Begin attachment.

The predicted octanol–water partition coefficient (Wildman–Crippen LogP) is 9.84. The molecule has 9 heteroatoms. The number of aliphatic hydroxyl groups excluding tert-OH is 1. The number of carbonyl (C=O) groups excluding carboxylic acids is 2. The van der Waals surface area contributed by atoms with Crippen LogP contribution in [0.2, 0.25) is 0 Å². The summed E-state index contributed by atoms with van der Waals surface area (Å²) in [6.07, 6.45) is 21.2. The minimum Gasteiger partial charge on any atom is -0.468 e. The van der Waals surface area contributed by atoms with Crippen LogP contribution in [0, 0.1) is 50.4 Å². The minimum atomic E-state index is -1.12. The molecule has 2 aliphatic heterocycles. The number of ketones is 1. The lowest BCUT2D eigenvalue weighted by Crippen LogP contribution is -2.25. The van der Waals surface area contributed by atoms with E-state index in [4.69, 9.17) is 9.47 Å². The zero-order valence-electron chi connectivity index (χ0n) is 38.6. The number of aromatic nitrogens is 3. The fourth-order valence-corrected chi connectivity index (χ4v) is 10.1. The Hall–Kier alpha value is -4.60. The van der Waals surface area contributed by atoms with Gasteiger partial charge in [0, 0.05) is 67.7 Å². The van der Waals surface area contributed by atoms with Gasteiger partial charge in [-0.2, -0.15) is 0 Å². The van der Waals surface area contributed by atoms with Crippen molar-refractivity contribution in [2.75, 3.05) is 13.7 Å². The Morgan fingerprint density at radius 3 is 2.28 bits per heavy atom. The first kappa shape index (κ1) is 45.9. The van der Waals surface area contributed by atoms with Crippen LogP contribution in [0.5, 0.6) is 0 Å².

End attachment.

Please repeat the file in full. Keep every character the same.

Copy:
The predicted octanol–water partition coefficient (Wildman–Crippen LogP) is 9.84. The molecule has 9 heteroatoms. The number of aliphatic hydroxyl groups excluding tert-OH is 1. The number of carbonyl (C=O) groups excluding carboxylic acids is 2. The van der Waals surface area contributed by atoms with Crippen LogP contribution in [0.2, 0.25) is 0 Å². The summed E-state index contributed by atoms with van der Waals surface area (Å²) in [6.07, 6.45) is 21.2. The minimum Gasteiger partial charge on any atom is -0.468 e. The van der Waals surface area contributed by atoms with Crippen LogP contribution in [0, 0.1) is 50.4 Å². The minimum atomic E-state index is -1.12. The molecule has 2 aliphatic heterocycles. The number of ketones is 1. The lowest BCUT2D eigenvalue weighted by Crippen LogP contribution is -2.25. The van der Waals surface area contributed by atoms with E-state index in [4.69, 9.17) is 9.47 Å². The zero-order valence-electron chi connectivity index (χ0n) is 38.6. The number of aromatic nitrogens is 3. The fourth-order valence-corrected chi connectivity index (χ4v) is 10.1. The Hall–Kier alpha value is -4.60. The van der Waals surface area contributed by atoms with Gasteiger partial charge in [0, 0.05) is 67.7 Å². The van der Waals surface area contributed by atoms with Gasteiger partial charge in [-0.2, -0.15) is 0 Å². The van der Waals surface area contributed by atoms with Crippen molar-refractivity contribution in [2.75, 3.05) is 13.7 Å². The Morgan fingerprint density at radius 3 is 2.28 bits per heavy atom. The first kappa shape index (κ1) is 45.9. The van der Waals surface area contributed by atoms with Crippen LogP contribution in [0.5, 0.6) is 0 Å².